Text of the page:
A Game of Football, a Heavy Insult, and a Desperate Escape

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At 7 am, several of our players arrived at our meeting place, dazed and dazed on their feet. I drove them to Mississippi anyway, believing that an hour’s drive would be a miraculous cure. I couldn’t have made a worse decision. A player needed my styrofoam coffee mug for his sick bag.

In Biloxi, the team stepped onto a newly chalk-painted dew stone field. The soccer balls looked new. We watched the Keesler boys thunder through their warm-ups in beautiful new uniforms and the latest flashy Nike shoes. Our team deliberately took a look at our blue thrift store T-shirts ironed on with lettering.

A whistle blew to start the game.

Imagine baby bunnies in the path of a steamroller.

The aviators attacked. When they went to the ball, my men went upside down. The kicks knocked our players back like a cannonball.

Keesler scored a goal in the first 30 seconds of the game. Two minutes later they scored a second goal. Our forward Ibrahim sent a corner kick just off Keesler’s goal with a nice header, but for several minutes he couldn’t remember where he was.

Humiliation can be expressed in many ways.

Today, two of my players sat in the midfield and expressed themselves. Another player vomited loudly, something purple with yellow clots. The worst, though, came after Keesler’s sixth or seventh halftime goal. The skinniest, smartest player on our team got behind the Keesler defense to piss into the Airmen’s goal, an obvious foul.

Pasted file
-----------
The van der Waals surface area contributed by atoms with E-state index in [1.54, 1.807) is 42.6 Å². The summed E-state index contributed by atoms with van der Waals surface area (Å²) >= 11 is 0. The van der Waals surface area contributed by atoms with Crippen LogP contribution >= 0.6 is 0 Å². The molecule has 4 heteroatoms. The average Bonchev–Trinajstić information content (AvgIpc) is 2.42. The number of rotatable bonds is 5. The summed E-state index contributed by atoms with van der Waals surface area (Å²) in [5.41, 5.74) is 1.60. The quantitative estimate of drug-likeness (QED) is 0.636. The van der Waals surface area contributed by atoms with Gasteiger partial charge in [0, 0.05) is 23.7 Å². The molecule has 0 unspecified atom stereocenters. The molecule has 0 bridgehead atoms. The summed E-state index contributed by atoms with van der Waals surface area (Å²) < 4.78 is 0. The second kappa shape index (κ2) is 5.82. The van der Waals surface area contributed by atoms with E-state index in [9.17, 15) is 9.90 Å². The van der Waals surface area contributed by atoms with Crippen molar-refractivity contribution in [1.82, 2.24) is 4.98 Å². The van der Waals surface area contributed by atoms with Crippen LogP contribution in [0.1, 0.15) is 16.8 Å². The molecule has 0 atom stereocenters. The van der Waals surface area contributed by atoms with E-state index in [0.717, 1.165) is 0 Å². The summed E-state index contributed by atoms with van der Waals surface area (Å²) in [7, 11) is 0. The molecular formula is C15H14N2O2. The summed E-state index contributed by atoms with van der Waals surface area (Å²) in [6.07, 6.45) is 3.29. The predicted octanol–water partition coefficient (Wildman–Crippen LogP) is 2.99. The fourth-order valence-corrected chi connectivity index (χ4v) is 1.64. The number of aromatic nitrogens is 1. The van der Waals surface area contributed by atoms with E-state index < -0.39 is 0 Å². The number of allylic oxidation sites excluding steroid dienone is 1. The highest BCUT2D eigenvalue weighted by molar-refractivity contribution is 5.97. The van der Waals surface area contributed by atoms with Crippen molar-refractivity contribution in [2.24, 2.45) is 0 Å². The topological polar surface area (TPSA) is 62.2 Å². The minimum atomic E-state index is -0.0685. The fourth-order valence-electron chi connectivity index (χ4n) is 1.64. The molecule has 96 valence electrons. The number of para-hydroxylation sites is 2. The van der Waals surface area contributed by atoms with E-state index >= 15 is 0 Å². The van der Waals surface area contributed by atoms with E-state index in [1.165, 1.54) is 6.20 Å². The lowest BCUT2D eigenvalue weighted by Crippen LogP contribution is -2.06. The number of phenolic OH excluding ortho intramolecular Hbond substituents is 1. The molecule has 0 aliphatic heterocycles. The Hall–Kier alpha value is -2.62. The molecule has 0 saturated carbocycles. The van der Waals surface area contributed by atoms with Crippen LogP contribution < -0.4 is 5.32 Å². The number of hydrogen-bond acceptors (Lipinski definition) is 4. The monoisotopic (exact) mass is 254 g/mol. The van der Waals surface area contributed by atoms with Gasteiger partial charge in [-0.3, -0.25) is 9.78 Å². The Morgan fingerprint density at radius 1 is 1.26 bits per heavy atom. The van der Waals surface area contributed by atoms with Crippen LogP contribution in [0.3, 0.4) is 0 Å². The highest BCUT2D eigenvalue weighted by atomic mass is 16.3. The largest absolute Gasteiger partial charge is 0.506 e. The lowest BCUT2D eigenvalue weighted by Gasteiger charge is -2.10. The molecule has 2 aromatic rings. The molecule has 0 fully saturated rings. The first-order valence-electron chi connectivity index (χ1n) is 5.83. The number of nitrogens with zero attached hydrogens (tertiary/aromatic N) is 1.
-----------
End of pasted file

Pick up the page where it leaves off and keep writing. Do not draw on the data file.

The midfielder lifted one leg, then the other, as he caught the full view of both teams and a mixed audience of bewildered spectators. He looked like he had been slowly electrocuted. It took a long time.

The Keesler aviators turned to me, Coach C, in unison, their eyes shining, unforgiving.

Suddenly, our team rushed for the first time that day. Our rescue vehicle waited in the parking lot. Everything in a blue shirt moved in that direction, blurry.

I broke Mississippi law when I left town. I took us east to I-10, shooting at a getaway car full of hung or heart diseased football players disgraced by bad play and worse behavior. As they burned toward the house, the screaming, bat-waving Air Force kids in their roaring Mad Max muscle cars grew larger in hindsight.

Freedom?

Freedom is losing a game but winning a desperate race to the Alabama-Mississippi state line.

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